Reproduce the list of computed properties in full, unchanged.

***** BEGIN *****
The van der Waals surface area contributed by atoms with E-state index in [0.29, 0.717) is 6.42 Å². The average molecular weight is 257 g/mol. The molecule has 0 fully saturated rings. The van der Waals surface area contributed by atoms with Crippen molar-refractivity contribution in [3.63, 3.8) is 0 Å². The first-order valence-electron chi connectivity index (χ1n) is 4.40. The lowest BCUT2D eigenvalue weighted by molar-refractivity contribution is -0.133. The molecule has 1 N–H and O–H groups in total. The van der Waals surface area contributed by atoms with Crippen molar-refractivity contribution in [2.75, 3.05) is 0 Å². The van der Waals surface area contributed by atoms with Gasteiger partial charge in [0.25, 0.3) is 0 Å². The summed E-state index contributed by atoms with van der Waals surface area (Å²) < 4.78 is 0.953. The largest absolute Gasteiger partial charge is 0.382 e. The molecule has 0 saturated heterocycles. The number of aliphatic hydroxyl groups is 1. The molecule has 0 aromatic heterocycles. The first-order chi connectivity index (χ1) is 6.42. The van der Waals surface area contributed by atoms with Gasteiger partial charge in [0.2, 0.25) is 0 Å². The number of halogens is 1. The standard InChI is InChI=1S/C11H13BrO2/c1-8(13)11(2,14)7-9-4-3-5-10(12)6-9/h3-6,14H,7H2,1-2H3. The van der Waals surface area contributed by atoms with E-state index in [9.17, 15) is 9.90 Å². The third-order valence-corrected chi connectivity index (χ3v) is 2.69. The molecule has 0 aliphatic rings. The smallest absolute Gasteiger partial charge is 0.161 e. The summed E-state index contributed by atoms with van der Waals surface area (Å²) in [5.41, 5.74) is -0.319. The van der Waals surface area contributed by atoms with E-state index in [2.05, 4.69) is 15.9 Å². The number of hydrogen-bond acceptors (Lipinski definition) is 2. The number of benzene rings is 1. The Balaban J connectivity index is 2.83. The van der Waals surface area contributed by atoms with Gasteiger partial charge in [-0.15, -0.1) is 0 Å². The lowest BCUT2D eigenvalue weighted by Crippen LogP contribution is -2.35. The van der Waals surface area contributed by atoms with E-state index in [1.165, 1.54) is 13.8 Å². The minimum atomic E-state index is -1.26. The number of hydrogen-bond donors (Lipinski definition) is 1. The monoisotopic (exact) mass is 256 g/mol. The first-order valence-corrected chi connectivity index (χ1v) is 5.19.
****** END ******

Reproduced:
The van der Waals surface area contributed by atoms with E-state index in [0.29, 0.717) is 6.42 Å². The average molecular weight is 257 g/mol. The molecule has 0 fully saturated rings. The van der Waals surface area contributed by atoms with Crippen molar-refractivity contribution in [3.63, 3.8) is 0 Å². The first-order valence-electron chi connectivity index (χ1n) is 4.40. The lowest BCUT2D eigenvalue weighted by molar-refractivity contribution is -0.133. The molecule has 1 N–H and O–H groups in total. The van der Waals surface area contributed by atoms with Crippen molar-refractivity contribution in [2.75, 3.05) is 0 Å². The van der Waals surface area contributed by atoms with Gasteiger partial charge in [0.25, 0.3) is 0 Å². The summed E-state index contributed by atoms with van der Waals surface area (Å²) < 4.78 is 0.953. The largest absolute Gasteiger partial charge is 0.382 e. The molecule has 0 saturated heterocycles. The number of aliphatic hydroxyl groups is 1. The molecule has 0 aromatic heterocycles. The first-order chi connectivity index (χ1) is 6.42. The van der Waals surface area contributed by atoms with Gasteiger partial charge in [0.2, 0.25) is 0 Å². The number of halogens is 1. The standard InChI is InChI=1S/C11H13BrO2/c1-8(13)11(2,14)7-9-4-3-5-10(12)6-9/h3-6,14H,7H2,1-2H3. The van der Waals surface area contributed by atoms with E-state index in [9.17, 15) is 9.90 Å². The third-order valence-corrected chi connectivity index (χ3v) is 2.69. The molecule has 0 aliphatic rings. The smallest absolute Gasteiger partial charge is 0.161 e. The summed E-state index contributed by atoms with van der Waals surface area (Å²) in [5.41, 5.74) is -0.319. The van der Waals surface area contributed by atoms with E-state index in [2.05, 4.69) is 15.9 Å². The number of hydrogen-bond acceptors (Lipinski definition) is 2. The number of benzene rings is 1. The Balaban J connectivity index is 2.83. The van der Waals surface area contributed by atoms with Gasteiger partial charge in [-0.15, -0.1) is 0 Å². The lowest BCUT2D eigenvalue weighted by Crippen LogP contribution is -2.35. The van der Waals surface area contributed by atoms with E-state index in [1.165, 1.54) is 13.8 Å². The minimum atomic E-state index is -1.26. The number of hydrogen-bond donors (Lipinski definition) is 1. The monoisotopic (exact) mass is 256 g/mol. The first-order valence-corrected chi connectivity index (χ1v) is 5.19.